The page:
Despite this knowledge, when news about the Sandy Hook tragedy began to hit the airwaves, I was so sure a single mother did not need automatic weapons, that I assumed the son had used her credit card and name to purchase them through the mail.  By the time the truth was known, I experienced the same knee-jerk reaction as the parents and many other Americans did -- "let's get gun ownership under control."  But I was wrong and so are they.  Here are reasons why. 

Most "bad guys" don't buy their guns legally.  They prefer street and under the table purchases of untraceable weapons.  This slows the possibility of being caught.  Since they do not purchase legal weapons, criminal background checks are unworkable.

Most serial killers are not deranged in a manner that causes them to use their mother's guns.  Supposedly, the mentally ill who are considered a danger to themselves or others are the only behavior disordered people in mental institutions.  If they are locked up, they cannot purchase guns anyway.  So, what good are mental health background checks if the illnesses have not been diagnosed?

Most of us are not paranoid enough to believe our federal government is out to get us, causing us to need an arsenal of weapons to protect ourselves from them.  It was my first thought to dismiss such militants as disturbed fringe.  Then I remembered the This Week town hall meeting some months back where an extremely radical Muslim from the Middle East said he was looking forward to the day when the Muslim flag would fly above the White House.  Now that would be a lunatic with arms and that would be government to fear.  But by then it would be too late to arm ourselves for protection against the government.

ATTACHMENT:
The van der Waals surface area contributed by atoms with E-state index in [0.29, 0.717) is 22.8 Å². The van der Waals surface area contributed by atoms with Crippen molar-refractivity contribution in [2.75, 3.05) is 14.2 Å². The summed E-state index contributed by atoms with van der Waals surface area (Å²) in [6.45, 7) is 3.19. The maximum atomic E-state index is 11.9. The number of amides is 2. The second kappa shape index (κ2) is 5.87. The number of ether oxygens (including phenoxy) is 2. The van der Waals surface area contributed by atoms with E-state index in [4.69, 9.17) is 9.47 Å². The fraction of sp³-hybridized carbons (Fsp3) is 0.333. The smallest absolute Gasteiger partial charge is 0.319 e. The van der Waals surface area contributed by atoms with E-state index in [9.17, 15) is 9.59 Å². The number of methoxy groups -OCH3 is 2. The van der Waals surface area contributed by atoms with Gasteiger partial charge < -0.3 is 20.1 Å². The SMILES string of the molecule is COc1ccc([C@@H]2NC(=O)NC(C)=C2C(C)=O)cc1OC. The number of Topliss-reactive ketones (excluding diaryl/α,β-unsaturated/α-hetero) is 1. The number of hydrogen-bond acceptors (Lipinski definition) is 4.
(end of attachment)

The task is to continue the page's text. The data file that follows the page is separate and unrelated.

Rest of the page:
It is an admirable characteristic Americans have that they want to turn unbelievable tragedy into learning experiences and ways to jumpstart good for others.  Trying to squeeze a drop of meaning from utterly meaningless disaster is their way to cope.  How much better it would be if they focused their efforts toward getting better mental health treatment for the disturbed -- for training individuals in self defense methods -- for fighting drugs and crime -- and for making contributions to research.  These funds could be used to research methods to control or cure alcoholism, drug addiction and to heal mental health issues.  We could attempt from Kindergarten on to make our citizens all feel accepted and to train and encourage them to be contributing members of society.  At this point, we are failing massively in these endeavors.

Let's not continue to let our knee-jerk reactions be overcorrections.  As parents we know that moving back and forth from too much negligence to overcorrection is ineffective.  We need to find ways to eliminate the issues that cause the dysfunction rather than controling guns and making it easier for the bad guys to eliminate the good.